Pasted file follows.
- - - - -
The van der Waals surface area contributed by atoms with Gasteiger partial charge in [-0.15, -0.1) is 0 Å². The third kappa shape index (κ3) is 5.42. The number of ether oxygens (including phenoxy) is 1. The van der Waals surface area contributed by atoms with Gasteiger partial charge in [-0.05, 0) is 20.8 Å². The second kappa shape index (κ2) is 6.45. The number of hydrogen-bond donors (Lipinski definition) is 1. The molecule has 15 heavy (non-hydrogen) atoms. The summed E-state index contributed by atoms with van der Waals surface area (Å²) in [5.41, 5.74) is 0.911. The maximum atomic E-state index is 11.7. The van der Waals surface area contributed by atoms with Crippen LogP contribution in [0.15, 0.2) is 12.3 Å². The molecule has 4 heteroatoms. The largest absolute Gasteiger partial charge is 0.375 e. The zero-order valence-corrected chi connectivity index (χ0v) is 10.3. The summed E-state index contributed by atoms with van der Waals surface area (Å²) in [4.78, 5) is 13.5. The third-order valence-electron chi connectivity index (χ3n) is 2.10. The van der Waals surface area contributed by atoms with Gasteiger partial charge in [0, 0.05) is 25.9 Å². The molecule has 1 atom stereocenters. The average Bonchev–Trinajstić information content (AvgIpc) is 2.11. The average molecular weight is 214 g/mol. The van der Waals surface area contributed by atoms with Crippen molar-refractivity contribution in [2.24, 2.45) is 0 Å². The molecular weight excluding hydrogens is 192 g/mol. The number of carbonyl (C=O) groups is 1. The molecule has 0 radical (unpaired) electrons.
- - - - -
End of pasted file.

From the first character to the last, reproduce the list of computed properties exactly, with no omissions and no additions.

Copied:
The van der Waals surface area contributed by atoms with Gasteiger partial charge in [-0.15, -0.1) is 0 Å². The third kappa shape index (κ3) is 5.42. The number of ether oxygens (including phenoxy) is 1. The van der Waals surface area contributed by atoms with Gasteiger partial charge in [-0.05, 0) is 20.8 Å². The second kappa shape index (κ2) is 6.45. The number of hydrogen-bond donors (Lipinski definition) is 1. The molecule has 15 heavy (non-hydrogen) atoms. The summed E-state index contributed by atoms with van der Waals surface area (Å²) in [5.41, 5.74) is 0.911. The maximum atomic E-state index is 11.7. The van der Waals surface area contributed by atoms with Crippen LogP contribution in [0.15, 0.2) is 12.3 Å². The molecule has 4 heteroatoms. The largest absolute Gasteiger partial charge is 0.375 e. The zero-order valence-corrected chi connectivity index (χ0v) is 10.3. The summed E-state index contributed by atoms with van der Waals surface area (Å²) in [4.78, 5) is 13.5. The third-order valence-electron chi connectivity index (χ3n) is 2.10. The van der Waals surface area contributed by atoms with Gasteiger partial charge in [0, 0.05) is 25.9 Å². The molecule has 1 atom stereocenters. The average Bonchev–Trinajstić information content (AvgIpc) is 2.11. The average molecular weight is 214 g/mol. The van der Waals surface area contributed by atoms with Crippen molar-refractivity contribution in [2.24, 2.45) is 0 Å². The molecular weight excluding hydrogens is 192 g/mol. The number of carbonyl (C=O) groups is 1. The molecule has 0 radical (unpaired) electrons.